I Go to Work High Every Day
And I do a damn good job.
I wake up every day at 8:30 a.m. to smoke my first half-joint and take a big hit off a bong, so I can get super high before I get into the shower. I take another hit when I get out of the shower and start getting ready. Then I go to work.
As a concierge in Portland, I have an eight-hour work day of multi-tasking, answering complicated questions, taking reservations, training new associates, and any other rogue task that is trickled down to me. I have been called the backbone of the company.
You might not think it, but the stakes in a job like this can be very, very high. Just a few months ago my co-worker was nearly assaulted by an angry customer who lunged at him. My co-worker was able to dodge the customer and run for the door, but no one else tried to intervene, so I had to get security and call 911. It was business as usual minutes later, even though I had a minor anxiety attack first.
Smoking weed is so ingrained in my daily life that it doesn’t even cross my mind that working and smoking aren’t a thing.
That’s where the weed comes in. I’ve developed more anxiety from this job than I have ever felt in my life, and I doubt I could handle it if I weren’t smoking. Smoking weed is so ingrained in my daily life that it doesn’t even cross my mind that working and smoking aren’t a thing.
I get a 15 and a 30-minute break during the day, and I smoke during both of them; it’s how I release all the tension I’ve built up. I keep a kit with me that’s airtight so you can’t smell anything, and I hide in a different place each time so nobody sees me. After all, I work for a major corporation with a specific code of conduct—if they catch me, I’ll be fired.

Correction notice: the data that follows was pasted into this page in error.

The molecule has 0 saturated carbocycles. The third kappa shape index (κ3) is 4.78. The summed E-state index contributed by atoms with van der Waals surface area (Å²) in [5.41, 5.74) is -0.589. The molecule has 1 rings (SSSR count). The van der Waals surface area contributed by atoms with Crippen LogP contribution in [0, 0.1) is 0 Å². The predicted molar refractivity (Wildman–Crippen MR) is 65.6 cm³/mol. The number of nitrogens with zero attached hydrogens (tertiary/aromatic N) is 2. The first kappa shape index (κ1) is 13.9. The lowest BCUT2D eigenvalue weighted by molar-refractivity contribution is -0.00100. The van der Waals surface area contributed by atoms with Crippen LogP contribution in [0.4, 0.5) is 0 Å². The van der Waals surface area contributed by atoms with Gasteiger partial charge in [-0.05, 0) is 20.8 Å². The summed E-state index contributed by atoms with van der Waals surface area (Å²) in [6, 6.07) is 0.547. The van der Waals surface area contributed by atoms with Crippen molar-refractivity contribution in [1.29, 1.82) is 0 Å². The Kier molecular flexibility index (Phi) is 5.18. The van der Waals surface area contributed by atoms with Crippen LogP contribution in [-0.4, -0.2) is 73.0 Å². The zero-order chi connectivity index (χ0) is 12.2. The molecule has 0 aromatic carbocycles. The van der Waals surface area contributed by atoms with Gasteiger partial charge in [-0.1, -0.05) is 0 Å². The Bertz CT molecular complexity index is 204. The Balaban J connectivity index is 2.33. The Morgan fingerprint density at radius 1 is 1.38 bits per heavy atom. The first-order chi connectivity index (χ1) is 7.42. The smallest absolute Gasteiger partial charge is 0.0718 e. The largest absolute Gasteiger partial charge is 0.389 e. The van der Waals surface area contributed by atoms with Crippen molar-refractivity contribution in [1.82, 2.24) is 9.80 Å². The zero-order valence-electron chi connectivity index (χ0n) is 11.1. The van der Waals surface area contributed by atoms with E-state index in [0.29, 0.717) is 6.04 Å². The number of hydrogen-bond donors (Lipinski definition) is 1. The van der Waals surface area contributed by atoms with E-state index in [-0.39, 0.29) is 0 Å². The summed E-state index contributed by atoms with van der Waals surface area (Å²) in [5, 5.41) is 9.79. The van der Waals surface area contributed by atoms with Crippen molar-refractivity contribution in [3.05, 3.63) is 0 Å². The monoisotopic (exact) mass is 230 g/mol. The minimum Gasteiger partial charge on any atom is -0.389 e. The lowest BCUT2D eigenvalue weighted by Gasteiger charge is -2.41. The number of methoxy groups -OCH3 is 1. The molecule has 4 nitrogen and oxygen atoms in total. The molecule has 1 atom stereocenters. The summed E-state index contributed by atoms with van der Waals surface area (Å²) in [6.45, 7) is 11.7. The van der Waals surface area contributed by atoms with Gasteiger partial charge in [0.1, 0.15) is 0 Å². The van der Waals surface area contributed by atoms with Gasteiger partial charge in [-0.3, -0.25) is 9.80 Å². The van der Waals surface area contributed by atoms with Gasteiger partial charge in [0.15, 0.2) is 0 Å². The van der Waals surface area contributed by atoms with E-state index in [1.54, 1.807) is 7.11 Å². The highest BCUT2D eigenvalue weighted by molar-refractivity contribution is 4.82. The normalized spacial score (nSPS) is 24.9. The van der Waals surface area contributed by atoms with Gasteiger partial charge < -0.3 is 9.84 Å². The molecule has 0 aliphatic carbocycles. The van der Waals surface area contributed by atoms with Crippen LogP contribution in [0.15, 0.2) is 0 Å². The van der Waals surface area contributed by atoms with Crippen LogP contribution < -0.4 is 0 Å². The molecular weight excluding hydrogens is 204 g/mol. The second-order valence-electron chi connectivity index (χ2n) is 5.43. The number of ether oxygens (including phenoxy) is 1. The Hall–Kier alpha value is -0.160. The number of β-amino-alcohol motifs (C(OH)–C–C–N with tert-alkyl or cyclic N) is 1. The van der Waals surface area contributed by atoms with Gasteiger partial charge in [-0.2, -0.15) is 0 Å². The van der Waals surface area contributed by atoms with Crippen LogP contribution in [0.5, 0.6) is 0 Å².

I smoked my first bowl at the age of 14. I ditched school and hung out with some friends at a park near my neighborhood. We had some really bad brick weed—it was brown and had tons of seeds in it. But I got super high and thought it was the best thing in the world. I remember the feeling of the breeze touching lightly on my skin. I thought, “Oh my god, this is amazing.”
I made smoking weed a way of life early on. I wasn’t your stereotypical pothead, though, floating through class and barely paying attention. I graduated. I was prom queen. I had a plan to go to community college.
Then, by age 21, I found myself addicted to heroin. A mentor I’d had since childhood stepped in and brought me into a “recovery bootcamp,” after which I went back to school and got an associate’s degree and music technology certificate. I learned how to cope and get off the hard drugs. I quit everything for a while.
Four years later, I broke my leg, and I started to have extreme chronic pain. I had to figure out alternative ways to manage it because I didn’t have health insurance, and the only thing I could think of was to take a variety of pharmaceuticals I bought on the street, from Oxycontin to Vicodin. That dependency developed into a familiar downward spiral.
I don’t really know many other women who smoke as much as I do.
But those kinds of drugs dulled my senses. I couldn’t focus or concentrate. I decided to stick to what I knew and could control: marijuana.
Doctors say any type of smoke is bad for your lungs. They say it’s like a rock, choking your air stream from within. But for me, it feels like a window, opening me up, clearing my seasonal asthma, inspiring my creativity—even upping my business prowess.
In my earlier years of smoking, I produced music and took meetings with DJs. Often, in a stoned, blissed-out dream state, I imagined parties packed with people dancing to my songs. Soon, I had an event business in Denver, Portland, and Seattle.
My next professional endeavor is to be a stylist and fashion blogger for plus-size women. I want to start an Instagram community for fashionable curvy stoner girls—I’ve already tapped into a wellspring of support through #curvystonerchick.
I don’t know many other women who smoke as much as I do, for the reasons I do, and still get things done. But I’m a high-functioning stoner, and I plan to stay that way.
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